AUSTIN -- It’s meant to let her small dogs out, but in Marian Roberts’ case, her doggy door let someone else in.
"When I had the door installed, I didn’t think it was going to be an issue, but I was wrong," said Roberts.
On Jan. 7, Roberts’ friend came over and noticed something was wrong.
"The door was open. She shut it, thinking the wind blew it open, because the house shifts a little bit. And when she shut it, she realized the doggy door had been taken apart and kicked in," Roberts told KVUE.
It was the middle of the afternoon, and her friend quickly realized Roberts had been robbed.
Roberts said when police came to investigate, her first question was: How could someone fit through such a small space?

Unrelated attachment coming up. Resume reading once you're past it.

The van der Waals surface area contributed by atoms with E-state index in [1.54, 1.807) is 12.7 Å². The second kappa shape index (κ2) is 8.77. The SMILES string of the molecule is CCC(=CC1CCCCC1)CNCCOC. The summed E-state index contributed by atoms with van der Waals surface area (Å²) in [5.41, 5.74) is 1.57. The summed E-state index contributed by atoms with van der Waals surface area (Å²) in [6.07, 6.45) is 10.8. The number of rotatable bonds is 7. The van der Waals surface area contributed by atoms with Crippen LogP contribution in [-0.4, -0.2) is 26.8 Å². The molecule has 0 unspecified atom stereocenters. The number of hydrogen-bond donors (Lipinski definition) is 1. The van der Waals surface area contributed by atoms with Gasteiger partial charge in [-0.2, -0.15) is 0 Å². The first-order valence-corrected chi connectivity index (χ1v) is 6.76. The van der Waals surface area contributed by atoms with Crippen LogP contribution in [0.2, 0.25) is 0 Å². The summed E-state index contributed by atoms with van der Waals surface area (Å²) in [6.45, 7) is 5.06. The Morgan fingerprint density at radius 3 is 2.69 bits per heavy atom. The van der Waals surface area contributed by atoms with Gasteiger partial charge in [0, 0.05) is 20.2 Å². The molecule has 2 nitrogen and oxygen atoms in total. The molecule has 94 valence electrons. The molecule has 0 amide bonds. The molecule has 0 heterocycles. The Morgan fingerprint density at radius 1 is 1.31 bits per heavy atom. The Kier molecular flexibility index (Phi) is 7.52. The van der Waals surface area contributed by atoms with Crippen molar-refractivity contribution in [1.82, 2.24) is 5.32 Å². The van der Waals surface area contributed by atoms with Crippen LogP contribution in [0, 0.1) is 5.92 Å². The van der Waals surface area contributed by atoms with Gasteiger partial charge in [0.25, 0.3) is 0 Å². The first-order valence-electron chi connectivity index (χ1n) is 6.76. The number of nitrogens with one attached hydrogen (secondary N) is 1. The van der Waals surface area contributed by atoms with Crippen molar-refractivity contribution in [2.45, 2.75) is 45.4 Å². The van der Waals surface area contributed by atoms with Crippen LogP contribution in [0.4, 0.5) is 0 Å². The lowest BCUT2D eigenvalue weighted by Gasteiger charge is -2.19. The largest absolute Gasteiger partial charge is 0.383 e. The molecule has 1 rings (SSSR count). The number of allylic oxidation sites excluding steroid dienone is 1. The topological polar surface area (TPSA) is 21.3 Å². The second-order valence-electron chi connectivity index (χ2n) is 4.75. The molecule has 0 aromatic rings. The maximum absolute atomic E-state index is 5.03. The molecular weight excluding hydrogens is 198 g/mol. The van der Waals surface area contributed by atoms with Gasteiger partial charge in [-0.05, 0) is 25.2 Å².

"I asked the officer, ‘I have a hard time trying to figure this out, do you think a child was involved? Because there’s no way an adult can go through,’ and he said, 'Yeah, that’s not uncommon,'" said Roberts.
It’s not the first time thieves have used doggy doors for entry.
Austin police detectives tell KVUE in 2013, there were 55 burglaries where they either confirmed or suspected the thief entered a home through a doggy door.
So far in 2014, there have been three doggy door burglaries in Austin.
Since her break-in, Roberts has put in a security system to detect when something or someone over a certain weight is inside, so her dogs can keep using the door intended only for them.